Movie City Indie Archive for February, 2009

Trailering Lorna's Silence

From les freres Dardenne. It’s very good.

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Trailering You Wont Miss Me

My favorite movie from Sundance is going to SXSW.

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[PR] Sundance Institute confirms Gilmore resignation

For Immediate Release
February 17, 2008
Sundance Institute Confirms Gilmore Resignation
LOS ANGELES, CA – Sundance Institute today confirmed that effective February 28, 2009, Geoffrey Gilmore is resigning his position as Director, Sundance Film Festival. Gilmore joined Sundance Institute in 1990. As Director of the Sundance Film Festival he has worked as part of a team of programmers who select films for the annual event, the preeminent showcase for independent film. From its early days Gilmore nurtured the Festival’s world cinema program, recognized the importance of independent producers and expanded the Sundance Industry Office. He was also an early force for innovation, growing the Festival’s use of state-of-the-art presentation technology.
“I have both a personal fondness for Geoff that comes from working together for two decades, as well as a deep respect for his encyclopedic knowledge of and total commitment to independent film,” said Robert Redford, President, Sundance Institute and Founder, Sundance Film Festival. ”

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Oscar09: Laurent Cantet, The Class

entre_les_murs_cantet_18223.jpgThe original French title of Laurent Cantet’s richly observed, masterful The Class, Entre les murs,” or “Between The Walls,” is philosophically just right, but didn’t sound right in English. Still, what occurs each day in schools is seldom considered by outsiders beyond those walls, the oppressiveness felt by those within their confines, by adults who have escaped that confinement and moved on to thoughts caught between the walls of their own heads.

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Oscar09: Ari Folman, Waltz With Bashir

2681124188_065abbd441.jpgImages and moments from movies past sift through the mind all the time, and dozens from the past year would in spirited conversation tumble forth at daunting speed. Still, the one movie that wells up again and again as I go through the day is Ari Folman’s Oscar-nominated animated film about memories of young soldiers recollecting in middle age what the Israeli Army did in the 1982 Lebanon war. I’ve seen it three times and it’s a mystery in plain sight. I have my ideas about why children empathize better with cartoon characters than human ones and why melodrama can sometimes demonstrate emotional truths better than naturalism. But Waltz with Bashir‘s grace, ease and simple brilliance comes from the form he chose to work in, a sort of sui generis that breaks boundaries: it’s an animated documentary.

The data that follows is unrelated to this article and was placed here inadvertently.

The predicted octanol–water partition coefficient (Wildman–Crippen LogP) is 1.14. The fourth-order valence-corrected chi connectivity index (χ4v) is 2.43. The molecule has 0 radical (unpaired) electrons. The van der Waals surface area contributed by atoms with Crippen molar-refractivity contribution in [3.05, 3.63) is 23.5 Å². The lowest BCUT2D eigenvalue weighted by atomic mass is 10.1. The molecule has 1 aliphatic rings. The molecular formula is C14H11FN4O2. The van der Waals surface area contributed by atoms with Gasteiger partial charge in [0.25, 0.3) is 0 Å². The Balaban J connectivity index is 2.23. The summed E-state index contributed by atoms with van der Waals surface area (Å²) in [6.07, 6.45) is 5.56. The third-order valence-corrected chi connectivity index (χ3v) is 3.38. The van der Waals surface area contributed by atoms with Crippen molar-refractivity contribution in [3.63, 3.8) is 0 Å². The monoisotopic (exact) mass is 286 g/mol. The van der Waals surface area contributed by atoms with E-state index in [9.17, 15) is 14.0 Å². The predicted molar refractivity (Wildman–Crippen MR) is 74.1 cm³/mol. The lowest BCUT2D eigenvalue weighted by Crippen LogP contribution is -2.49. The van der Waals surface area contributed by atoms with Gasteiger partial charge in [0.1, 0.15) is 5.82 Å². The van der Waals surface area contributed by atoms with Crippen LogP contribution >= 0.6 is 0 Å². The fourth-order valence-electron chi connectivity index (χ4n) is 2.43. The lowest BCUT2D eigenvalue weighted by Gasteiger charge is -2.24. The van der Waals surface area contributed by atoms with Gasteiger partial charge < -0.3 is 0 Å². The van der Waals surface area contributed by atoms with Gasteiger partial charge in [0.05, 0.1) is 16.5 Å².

“If this film was shot by a DV camera and it was screened on a big screen, on a television, it doesn’t matter [because] the image in the end would be made out of pixels, out of dots and lines,” the bearded, elegantly dressed Folman tells me the morning after disgraced former Illinois governor Rod Blagojevich’s arrest, but before his film’s Oscar nomination for Best Foreign Language Film. Considering the question of how on earth such a thing as an “animated documentary” could exist, he continues, “It’s not the real me in your TV set, y’know. This image is made by beautiful drawings [by] very talented people. The voice is the same. The voice over would be the same. So what is more real? The pixelized image with the dots or the drawing? I mean, who decides what is more ‘real’? I dunno. I don’t have an answer to that. I don’t think it makes a big difference. It’s a matter of taste.”

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Chris Monger's looking for Picassos

Filmmaker Chris Monger drops a line to Ted Hope’s Truly Free Film, which “turned into a rant which morphed into my history of why Indie Film did not start, but died with sex lies and videotape and that’s even before I’d started on why Indie Film should also forget the form of the 90-minute theatrical feature. The future is here, we are free to try anything. And that’s the conclusion I was working towards: There’s nothing to save. We can’t hang on to what was (and what was often totally imperfect) anymore than we can hang on to newspapers. Regular Film / Studio Film / Indie Film as we know them may limp along for a while, or may even exist like Opera for a long time, but stories / moving images are not going away. Now’s the time to have fun with them. In the late 60’s early 70’s a lot of Indie Filmmakers (and I’m talking about people who processed their own film, ran their own printers – really Indie!) believed that film was at the same point that painting was at the turn of the 20th Century: Rather than being ruined by photography, painting was liberated into all the isms of the new way of seeing and looking and re-presenting. So I say, where are the Picassos and Matisses, the people who will throw away the rule book?”